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Richard II, Barbican | reviews, news & interviews

Richard II, Barbican

Richard II, Barbican

David Tennant reasserts his Shakespearean credentials with a fine Richard II. But this is more than a one-man show

No longer a time lord, but still out of place amongst mere mortals: David Tennant's Richard IIKwame Lestrade/RSC

Richard II arrives in London after a highly successful Stratford run and while the glow of David Tennant’s Hamlet resides still in the memory. Surprisingly, the pleasure of the production lies not so much in dazzle as solidity. This doesn’t give a bold new reading but a robust interpretation; it is not a star vehicle (so often with the star surrounded by mediocre support) but one of the strongest company performances of Shakespeare that I’ve seen for many a year.

Though Richard II can easily be seen as a stand-alone play, it’s actually the first of a tetralogy that includes the Henry IVs and Henry V, and director Gregory Doran works hard to put the play in that context. We have a firm sense of both the political turmoil that proceeds the action and the uncertainly of where it’s headed. This is not just a warning about the ills that can befall a king who fails to responsibly manage his kingdom, it's also about the subtle contracts and traditions that hold a monarch in place; few plays show a crown taken with such trepidation.  

Few plays show a crown taken with such trepidation

It opens with a bold (in its length) and very pleasurable prelude: the stage is transformed into a cathedral, darkly majestic yet mournful, in which an elderly woman drapes herself over a coffin, long grey hair streaking her black gown, as a trio of sopranos sing from high above her. The woman is the Duchess of Gloucester (Jane Lapotaire, pictured below), the dead man her husband, more than likely murdered on the orders of the king. Eventually the lights goes down and one, two, then a whole company enter the woman’s grief. Thus Doran gives a clear impression of the historical back story, the malign actions of the king before this final chapter of his reign, which charts unfinished business between he and his noblemen.

That achieved, Tennant is let loose. Richard is a king pumped up, nay deluded by the belief that he has been chosen by God. And as he is called in to manage the dispute between two warring noblemen, Tennant’s king really does seem to be descending from heaven – or, more accurately, another planet. With high-pitched, effete voice, decked out in white robes and cascading hair, cradling his sceptre in his arms, eyes distracted, he seems not to have got to grips with these pesky humans.

Yet this is more than simple flamboyance: the arrogance is comic, but also chilling, and sets Richard up perfectly for the later tumble back to Earth.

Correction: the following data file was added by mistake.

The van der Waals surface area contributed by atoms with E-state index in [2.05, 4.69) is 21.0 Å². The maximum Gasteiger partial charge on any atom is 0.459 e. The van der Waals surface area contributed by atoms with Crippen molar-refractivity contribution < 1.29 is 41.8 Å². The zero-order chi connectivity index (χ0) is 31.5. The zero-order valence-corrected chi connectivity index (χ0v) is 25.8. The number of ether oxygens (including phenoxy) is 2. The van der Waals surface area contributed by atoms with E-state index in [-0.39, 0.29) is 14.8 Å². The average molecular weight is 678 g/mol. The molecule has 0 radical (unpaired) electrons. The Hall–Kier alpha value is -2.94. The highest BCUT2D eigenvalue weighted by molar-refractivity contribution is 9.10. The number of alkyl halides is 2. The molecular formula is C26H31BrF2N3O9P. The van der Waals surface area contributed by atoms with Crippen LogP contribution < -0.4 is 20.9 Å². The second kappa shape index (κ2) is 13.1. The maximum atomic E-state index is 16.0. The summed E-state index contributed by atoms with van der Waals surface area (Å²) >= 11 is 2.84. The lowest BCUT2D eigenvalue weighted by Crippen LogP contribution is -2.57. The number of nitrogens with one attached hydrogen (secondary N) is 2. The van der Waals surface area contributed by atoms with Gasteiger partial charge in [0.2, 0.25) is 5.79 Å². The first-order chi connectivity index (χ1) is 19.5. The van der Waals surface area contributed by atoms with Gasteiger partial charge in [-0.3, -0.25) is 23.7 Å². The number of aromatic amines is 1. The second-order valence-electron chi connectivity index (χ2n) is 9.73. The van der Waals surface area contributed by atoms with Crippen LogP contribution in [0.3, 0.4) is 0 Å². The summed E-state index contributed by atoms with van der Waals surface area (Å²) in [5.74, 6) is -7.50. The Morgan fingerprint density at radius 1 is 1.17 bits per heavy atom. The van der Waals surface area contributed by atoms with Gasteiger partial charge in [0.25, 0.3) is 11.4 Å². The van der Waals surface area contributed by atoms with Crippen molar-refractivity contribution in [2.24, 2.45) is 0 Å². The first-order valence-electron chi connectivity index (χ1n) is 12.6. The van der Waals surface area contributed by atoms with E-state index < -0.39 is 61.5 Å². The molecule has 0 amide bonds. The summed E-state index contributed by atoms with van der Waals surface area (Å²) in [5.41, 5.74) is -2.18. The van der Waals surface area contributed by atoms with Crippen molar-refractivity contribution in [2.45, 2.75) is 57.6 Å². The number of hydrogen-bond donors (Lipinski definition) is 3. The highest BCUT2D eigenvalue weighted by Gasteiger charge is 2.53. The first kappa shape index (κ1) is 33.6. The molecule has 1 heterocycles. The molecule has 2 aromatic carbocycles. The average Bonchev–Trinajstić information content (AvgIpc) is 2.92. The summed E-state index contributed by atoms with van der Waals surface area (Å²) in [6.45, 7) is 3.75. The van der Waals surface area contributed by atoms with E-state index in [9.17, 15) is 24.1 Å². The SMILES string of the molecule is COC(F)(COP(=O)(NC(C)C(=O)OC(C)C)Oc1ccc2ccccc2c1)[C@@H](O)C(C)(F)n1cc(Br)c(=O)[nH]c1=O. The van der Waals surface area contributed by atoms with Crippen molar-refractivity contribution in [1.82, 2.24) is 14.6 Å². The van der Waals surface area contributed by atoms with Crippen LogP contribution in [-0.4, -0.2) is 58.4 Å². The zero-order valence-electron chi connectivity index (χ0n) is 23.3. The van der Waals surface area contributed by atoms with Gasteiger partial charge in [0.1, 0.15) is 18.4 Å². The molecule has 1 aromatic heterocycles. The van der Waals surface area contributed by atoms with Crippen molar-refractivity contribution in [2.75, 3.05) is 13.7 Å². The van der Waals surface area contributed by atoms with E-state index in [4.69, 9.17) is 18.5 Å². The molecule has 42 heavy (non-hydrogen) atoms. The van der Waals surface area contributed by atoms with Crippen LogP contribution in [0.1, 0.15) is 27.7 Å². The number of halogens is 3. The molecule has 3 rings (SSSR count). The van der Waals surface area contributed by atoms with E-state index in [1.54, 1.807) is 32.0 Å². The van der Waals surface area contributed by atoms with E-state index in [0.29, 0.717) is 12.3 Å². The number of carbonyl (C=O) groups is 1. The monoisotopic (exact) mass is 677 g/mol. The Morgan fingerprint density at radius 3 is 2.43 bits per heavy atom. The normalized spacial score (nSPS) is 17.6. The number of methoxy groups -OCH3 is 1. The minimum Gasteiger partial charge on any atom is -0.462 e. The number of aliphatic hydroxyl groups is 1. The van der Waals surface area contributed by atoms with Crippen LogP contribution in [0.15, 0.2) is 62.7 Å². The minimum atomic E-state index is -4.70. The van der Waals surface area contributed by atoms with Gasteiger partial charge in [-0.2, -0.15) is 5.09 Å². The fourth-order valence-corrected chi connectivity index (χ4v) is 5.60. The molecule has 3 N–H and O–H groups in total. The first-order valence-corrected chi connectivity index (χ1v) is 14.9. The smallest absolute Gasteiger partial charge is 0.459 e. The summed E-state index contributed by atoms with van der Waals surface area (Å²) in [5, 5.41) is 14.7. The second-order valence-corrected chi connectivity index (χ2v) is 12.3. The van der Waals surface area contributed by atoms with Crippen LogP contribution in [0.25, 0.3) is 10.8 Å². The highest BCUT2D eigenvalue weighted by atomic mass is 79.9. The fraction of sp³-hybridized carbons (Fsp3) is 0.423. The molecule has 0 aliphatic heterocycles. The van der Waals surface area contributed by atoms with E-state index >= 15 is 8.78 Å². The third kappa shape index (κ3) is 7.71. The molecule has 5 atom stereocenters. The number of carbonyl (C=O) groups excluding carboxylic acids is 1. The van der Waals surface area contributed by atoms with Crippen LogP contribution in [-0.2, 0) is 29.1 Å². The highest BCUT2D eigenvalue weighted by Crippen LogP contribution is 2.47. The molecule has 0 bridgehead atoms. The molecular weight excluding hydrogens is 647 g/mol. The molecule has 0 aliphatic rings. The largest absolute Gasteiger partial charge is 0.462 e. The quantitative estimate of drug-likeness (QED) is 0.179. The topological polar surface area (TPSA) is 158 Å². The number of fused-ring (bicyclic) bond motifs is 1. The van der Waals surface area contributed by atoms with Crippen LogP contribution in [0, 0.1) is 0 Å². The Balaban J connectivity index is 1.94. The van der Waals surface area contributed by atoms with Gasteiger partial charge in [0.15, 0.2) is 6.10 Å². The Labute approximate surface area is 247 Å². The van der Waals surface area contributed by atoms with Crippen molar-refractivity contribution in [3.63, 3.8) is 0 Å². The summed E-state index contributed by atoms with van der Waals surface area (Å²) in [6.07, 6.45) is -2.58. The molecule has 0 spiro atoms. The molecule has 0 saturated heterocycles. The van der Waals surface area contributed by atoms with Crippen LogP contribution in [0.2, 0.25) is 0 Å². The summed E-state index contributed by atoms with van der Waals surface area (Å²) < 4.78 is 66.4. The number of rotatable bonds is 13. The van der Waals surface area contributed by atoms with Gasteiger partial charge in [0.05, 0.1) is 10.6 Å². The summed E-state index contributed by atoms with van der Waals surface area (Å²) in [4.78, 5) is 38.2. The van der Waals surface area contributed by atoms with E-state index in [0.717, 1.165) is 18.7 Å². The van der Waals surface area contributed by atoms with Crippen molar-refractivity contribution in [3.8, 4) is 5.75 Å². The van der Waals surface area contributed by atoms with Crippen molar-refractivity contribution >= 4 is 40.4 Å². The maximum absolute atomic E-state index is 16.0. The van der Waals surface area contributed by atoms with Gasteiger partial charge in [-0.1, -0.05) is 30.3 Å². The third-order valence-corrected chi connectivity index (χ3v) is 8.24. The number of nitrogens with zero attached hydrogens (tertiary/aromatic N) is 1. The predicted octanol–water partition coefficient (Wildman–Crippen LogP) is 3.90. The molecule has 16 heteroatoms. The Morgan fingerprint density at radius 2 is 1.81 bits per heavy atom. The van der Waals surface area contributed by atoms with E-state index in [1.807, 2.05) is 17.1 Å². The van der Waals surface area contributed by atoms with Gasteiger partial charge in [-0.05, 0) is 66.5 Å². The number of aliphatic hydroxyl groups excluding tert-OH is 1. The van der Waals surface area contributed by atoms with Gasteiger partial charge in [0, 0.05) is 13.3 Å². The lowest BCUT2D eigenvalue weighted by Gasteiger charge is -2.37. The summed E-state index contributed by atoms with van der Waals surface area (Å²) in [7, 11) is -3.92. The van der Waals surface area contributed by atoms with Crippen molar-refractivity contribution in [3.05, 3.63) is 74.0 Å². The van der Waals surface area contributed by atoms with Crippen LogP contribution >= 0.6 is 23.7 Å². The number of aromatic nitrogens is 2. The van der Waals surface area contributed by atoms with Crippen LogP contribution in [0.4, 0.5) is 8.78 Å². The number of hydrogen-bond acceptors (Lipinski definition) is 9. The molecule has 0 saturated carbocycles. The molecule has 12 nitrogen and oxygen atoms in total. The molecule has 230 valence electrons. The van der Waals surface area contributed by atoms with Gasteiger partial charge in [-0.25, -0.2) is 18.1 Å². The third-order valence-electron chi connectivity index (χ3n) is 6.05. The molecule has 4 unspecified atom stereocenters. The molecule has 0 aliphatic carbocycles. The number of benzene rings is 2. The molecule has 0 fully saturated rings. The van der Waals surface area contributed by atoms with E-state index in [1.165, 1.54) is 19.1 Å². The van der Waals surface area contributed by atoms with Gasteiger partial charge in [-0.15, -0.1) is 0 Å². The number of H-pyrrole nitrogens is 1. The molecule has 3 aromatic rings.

Bolingbroke (Nigel Lindsay) and Mowbray (Antony Byrne) are accusing each other of treason, each most likely covering his own back in the unstable realm. Richard seems to waver, first counselling an amicable accord, then acceding to their desire for a duel, then reneging on this and banishing the pair of them; the final outcome is probably what he wanted all along.

In thrall to sycophantic playboy cronies, dismissive of his elder statesmen Gaunt (Michael Pennington) and York (Oliver Ford Davies), regarding the kingdom as a cash cow to fuel his reign, the cynical, cavorting king is headed for a fall. Stealing the exiled Bolingbroke’s inheritance is the last straw for the exiled duke and sets up a confrontation between “God’s gift” and the man of the people.

Having made such an otherworldly arse of the man at the outset, the pathos Tennant now wrings from the character is all the more remarkable

While Richard’s aloofness from his subjects also, aptly, keeps him slightly removed from the audience, Tennant draws him vividly towards us as the king is brought to heel. The realisation that he has lost all support to the returning Bolingbroke – one of the great turnarounds in drama – is brilliantly conveyed; his subsequent, painful reluctance to physically hand over the crown to his vanquisher (while maintaining the verbal dexterity to run rings around him) is even better. Having made such an otherworldly arse of the man at the outset, the pathos Tennant now wrings from the character is all the more remarkable.

Around him, Lapotaire is a whirlwind of righteous grief, Pennington stirs in his dying condemnation of the “landlord” of the kingdom, and Ford Davies (Polonius opposite Tennant’s Hamlet) is a joy as the conflicted York, twisted every which way by his sense of duty, loyalty, tradition and pragmatism. Byrne’s Mowbray, Sean Chapman’s no-nonsense Earl of Northumberland and Emma Hamilton’s Queen all make strong impressions.

The one stumbling block for me was Lindsay, whose Bolingbroke seems a stolid presence amongst so much guile. Much of the nuance of the play – residing, unusually for Shakespeare, in what is not said – concerns the duke’s awareness that to take the crown from an anointed king is sacrilegious; Lindsay captures the caution but not the calculation behind his character's ambition. The absence of an able foil for Richard, most felt in the climactic scenes, mars an otherwise fine production.

  • Richard II at the Barbican Theatre until 25 January 2014
Tennant’s king really does seem to be descending from heaven – or, more accurately, another planet


Editor Rating: 
Average: 4 (1 vote)

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